Saturday, 26 May 2007

From behind the scenes....

(This is a edited version of an article I wrote for "Enjoying MG" magazine, I thought it was appropriate to put it onto my BLOG, especially as the UK launch ceremony is only a couple of days away, I will of course be writing my own views on that celebration over the next few days)

I lay in my bed; eyes wide open listening to distant train horns. I reached over to my “Shou Ji” (mobile phone in Chinese), to check the time. It had just gone 3am and I knew that any attempt to get back to sleep would be fruitless. My stomach felt like I had washed a chicken madras down with 10 pints of Guinness the night before, and my head was buzzing as if the Guinness had been followed with half a bottle of whisky. The truth was that there had been no curry, no Guinness and not even a drop of scotch. The reason for my nervous disposition, was that today was the culmination of over a years work, a year of 15 hour days, 6 day week's and without any of the national or annual holidays that tend to get in the way of enormous projects like this one. Today was the 27th March 2007, significant as the day after my wedding anniversary, significant as the day I signed my first contract with NAC in 2006. But most significantly this was the day that we celebrated NAC’s 60th birthday, the day we would officially open the new MG car production facility in Pukou, and of course the first day we would launch production of our new cars.

More than 200 Chinese media would attend from TV and Radio.This was in comparison to the 30-40 international media that I offered to organise. I thought that I had the easier task. What I hadn’t understood was that the Chinese press were completely dictated to, and would follow commands like soldiers in the red army. Point and they would go, shout and they would jump, issue a press release and they would print. The international press – now they didn't understand these basic rules of command or instruction.
We had the worlds crop of journalists joining us, in order of appearance we had Sky News, ITN, Channel 4, CNN, Bloomberg News, Reuters, The Times, The Observer, Al Jazeer News, The Birmingham Post, and even the Irish Times.
I had agreed that the media could film on the day before the event, to ensure they had enough material “in the bag” before the big ceremony the following day. What I didn't expect was the extend of the requests for interviews, the filming of vehicles, and some of the bizarre demands made by a minority of journalists whose ego’s had outgrown there physical bodies, and would have normally been associated with Hollywood ‘A’listers rather than middle-aged men with receding hair lines, expanding waistlines and too much time spent watching clips of themselves! I would like to say the previous days filing went without its problems but that would by a lie, we had a number of confrontations, that were only resolved unfortunately with raised voices.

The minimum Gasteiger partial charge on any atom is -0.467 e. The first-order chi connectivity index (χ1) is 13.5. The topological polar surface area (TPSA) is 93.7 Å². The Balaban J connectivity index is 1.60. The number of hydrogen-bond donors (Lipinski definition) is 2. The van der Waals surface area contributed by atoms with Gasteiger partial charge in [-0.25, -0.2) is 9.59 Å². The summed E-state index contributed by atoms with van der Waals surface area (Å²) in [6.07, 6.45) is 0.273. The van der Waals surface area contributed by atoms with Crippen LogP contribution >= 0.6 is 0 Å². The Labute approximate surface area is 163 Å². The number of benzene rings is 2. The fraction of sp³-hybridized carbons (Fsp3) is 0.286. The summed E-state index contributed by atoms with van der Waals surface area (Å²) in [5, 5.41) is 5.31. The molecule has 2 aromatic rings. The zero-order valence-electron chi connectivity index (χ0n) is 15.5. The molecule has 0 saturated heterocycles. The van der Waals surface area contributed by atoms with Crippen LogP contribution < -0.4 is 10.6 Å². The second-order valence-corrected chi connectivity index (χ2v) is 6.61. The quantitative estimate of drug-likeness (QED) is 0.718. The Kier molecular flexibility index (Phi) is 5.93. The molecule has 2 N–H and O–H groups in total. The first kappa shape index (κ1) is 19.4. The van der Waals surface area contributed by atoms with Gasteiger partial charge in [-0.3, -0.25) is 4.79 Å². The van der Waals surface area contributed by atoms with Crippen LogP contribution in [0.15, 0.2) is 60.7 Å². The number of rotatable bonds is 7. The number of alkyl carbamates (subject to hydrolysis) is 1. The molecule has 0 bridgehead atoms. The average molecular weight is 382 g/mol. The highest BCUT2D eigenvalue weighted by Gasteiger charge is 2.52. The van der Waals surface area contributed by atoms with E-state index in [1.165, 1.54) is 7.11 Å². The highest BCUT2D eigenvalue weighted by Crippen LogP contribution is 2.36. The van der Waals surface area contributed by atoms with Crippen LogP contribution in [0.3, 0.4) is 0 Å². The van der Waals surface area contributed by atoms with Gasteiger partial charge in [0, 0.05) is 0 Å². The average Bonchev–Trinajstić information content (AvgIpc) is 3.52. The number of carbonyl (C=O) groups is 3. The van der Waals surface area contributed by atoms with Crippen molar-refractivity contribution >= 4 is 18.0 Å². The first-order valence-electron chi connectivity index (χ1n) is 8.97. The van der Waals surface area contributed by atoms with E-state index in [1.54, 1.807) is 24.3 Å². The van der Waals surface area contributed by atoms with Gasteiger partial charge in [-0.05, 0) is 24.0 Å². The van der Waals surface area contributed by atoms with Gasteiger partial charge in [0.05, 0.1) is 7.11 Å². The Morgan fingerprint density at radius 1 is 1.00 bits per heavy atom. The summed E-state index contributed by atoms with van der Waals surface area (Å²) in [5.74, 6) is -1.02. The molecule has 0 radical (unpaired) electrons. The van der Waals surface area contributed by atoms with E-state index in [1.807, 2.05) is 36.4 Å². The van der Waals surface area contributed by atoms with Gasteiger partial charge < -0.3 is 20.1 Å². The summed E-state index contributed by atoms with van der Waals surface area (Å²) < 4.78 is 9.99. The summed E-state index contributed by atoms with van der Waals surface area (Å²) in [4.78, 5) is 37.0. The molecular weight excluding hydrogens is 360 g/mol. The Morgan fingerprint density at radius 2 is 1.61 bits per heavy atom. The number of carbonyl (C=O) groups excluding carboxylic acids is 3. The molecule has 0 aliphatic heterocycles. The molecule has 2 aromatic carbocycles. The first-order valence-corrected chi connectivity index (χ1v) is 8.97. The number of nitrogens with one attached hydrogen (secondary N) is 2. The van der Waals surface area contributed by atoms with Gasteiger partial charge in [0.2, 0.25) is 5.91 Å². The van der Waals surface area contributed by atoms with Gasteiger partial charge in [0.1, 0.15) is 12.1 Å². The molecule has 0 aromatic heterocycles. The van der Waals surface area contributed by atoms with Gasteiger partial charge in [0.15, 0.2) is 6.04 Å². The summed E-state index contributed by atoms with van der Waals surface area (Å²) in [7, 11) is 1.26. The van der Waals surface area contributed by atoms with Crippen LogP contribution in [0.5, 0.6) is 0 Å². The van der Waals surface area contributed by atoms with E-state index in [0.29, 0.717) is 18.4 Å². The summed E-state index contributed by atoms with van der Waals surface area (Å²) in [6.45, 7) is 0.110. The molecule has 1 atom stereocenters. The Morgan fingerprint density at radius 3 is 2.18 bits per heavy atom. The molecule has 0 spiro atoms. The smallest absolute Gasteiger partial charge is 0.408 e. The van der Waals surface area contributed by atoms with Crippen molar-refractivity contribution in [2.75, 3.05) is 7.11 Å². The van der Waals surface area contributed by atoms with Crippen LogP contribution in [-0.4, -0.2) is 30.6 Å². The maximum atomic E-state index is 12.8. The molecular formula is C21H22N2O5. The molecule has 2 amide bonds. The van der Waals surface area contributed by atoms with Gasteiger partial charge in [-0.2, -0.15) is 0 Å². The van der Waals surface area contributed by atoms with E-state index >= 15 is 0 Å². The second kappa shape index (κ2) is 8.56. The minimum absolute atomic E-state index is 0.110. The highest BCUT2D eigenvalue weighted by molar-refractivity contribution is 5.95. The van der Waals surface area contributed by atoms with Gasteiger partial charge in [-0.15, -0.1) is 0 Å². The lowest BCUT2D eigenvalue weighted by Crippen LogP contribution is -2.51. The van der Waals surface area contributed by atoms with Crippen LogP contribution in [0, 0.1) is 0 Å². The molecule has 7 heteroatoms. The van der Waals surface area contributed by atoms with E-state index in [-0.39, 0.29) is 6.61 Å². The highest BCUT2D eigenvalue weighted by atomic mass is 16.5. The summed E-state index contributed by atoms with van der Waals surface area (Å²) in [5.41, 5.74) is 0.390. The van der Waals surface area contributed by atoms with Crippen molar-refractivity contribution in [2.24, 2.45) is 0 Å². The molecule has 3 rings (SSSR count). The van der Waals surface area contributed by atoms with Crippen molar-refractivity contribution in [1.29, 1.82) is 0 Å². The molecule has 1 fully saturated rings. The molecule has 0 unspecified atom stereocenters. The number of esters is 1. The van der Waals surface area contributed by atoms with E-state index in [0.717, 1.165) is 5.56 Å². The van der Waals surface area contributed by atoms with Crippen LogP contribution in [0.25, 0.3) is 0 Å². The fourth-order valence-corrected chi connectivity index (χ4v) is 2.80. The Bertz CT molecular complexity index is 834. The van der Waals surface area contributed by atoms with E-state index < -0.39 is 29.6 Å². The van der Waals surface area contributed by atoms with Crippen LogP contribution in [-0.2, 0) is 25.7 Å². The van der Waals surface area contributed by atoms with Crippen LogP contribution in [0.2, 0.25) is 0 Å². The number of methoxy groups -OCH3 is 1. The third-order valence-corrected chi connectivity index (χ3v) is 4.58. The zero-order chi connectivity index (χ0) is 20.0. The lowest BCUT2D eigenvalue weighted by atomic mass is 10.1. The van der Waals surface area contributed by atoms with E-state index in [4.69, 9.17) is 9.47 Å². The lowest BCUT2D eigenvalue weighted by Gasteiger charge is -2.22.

I left the factory exhausted, with a stage half built, and the factory frontage still covered in scaffolding. It was 10 pm, and a bet I had made with the BBC earlier that everything would be finished in time, was looking increasingly lost.

I left home at 7am, and arrived at the Media’s hotel before 8 am. Everything was planned down to the last detail, apart from the obvious demands of the over indulged reporters, the comments “I don't do Coach’s” will always remind me of that stressful morning, pandering to numerous obscure requests. We made the long journey across the Yangtze, which was made more interesting as the whole city seemed to have been dressed up for the occasion. The 20 or so Kilometres between the hotel and the factory had MG flags positioned every 10 metres along the route, and enormous advertising hoardings had appeared overnight to line the way to the main entrance – to the astonishment of everyone (including me!) the frontage had been completed the signs had been installed and the grass had been laid. A Truly miraculous feet, only three weeks earlier the front of the facility had been a mile long stretch of earth and rubble – it had now been turned into a series of landscaped car parks, enormous paved areas and fountains. At the centre of all of this stood probably the world’s largest MG sign.